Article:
I am no different. As a slave of God, He is asking me to always be listening for directions, always obedient, always ready to be His representative, willing to accept whatever responsibility He deems me able to fulfill, and just as willing to surrender all those concerns that He has not asked me to care for.

Sometimes He might place me in control of a large, steady cash flow and ask me to learn how to administrate it for the good of the household. Other times, like now, He is asking me to focus on other things and allow Him to take care of the finances that affect my life. And it's the same with any other issue I may ever struggle with. Sometimes He may give me the resources to actively work in that area, while other times He may ask me to sit back and simply trust.

It's that trusting that seems so difficult, for it is in total opposition to the world's wisdom. Never, ever are we told to simply sit back and "let life happen" to us. We're told to take charge of our health, our finances, our time, etc. Yet a slave is not really in control of any of those! His master is!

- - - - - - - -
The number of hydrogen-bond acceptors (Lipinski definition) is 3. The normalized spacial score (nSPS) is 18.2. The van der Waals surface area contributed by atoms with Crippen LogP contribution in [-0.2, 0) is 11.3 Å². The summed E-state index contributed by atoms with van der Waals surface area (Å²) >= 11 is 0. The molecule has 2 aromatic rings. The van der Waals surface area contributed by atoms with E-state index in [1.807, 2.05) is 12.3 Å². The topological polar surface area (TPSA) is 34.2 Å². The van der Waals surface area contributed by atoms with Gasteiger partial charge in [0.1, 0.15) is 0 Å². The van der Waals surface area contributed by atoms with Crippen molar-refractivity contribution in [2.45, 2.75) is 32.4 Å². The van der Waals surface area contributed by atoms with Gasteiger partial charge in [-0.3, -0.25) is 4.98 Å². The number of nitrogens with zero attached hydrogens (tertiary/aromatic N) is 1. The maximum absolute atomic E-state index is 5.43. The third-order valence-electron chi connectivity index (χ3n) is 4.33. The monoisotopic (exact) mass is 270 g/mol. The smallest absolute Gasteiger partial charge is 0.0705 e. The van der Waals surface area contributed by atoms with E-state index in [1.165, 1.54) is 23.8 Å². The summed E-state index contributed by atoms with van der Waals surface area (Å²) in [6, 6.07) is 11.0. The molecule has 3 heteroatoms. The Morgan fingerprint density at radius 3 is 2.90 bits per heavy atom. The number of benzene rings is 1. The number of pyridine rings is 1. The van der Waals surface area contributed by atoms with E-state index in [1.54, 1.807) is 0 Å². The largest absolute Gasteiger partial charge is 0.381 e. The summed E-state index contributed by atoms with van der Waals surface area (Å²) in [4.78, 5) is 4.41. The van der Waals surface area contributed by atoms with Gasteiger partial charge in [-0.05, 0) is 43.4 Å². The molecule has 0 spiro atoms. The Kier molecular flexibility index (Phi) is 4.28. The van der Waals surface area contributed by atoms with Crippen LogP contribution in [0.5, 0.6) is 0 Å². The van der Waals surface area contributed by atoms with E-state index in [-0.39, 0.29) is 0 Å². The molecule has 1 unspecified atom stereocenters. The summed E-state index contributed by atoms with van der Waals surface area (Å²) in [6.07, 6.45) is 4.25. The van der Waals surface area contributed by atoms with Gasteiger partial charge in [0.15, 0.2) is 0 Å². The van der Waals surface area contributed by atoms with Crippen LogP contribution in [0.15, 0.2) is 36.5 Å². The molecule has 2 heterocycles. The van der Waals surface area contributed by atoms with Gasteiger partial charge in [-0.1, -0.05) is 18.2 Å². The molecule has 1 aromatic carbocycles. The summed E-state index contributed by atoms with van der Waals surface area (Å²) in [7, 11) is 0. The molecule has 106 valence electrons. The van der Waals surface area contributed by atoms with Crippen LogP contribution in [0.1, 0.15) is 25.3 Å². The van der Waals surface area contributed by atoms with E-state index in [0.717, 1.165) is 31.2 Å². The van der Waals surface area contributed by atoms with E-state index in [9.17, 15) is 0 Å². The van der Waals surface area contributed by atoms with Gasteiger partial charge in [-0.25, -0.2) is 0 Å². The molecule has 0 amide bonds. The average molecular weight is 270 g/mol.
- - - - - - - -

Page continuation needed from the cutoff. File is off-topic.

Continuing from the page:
But here is where the hope and freedom lies. My master is not an error-prone human being. He's not even a successful and perfect human being. My Master is the oldest, richest, most knowledgeable and perfectly successful "landowner" in existence! For, as Psalm 24:1 says, "The earth is the LORD'S, and all it contains; The world, and those who dwell in it." And He knows how to run His household!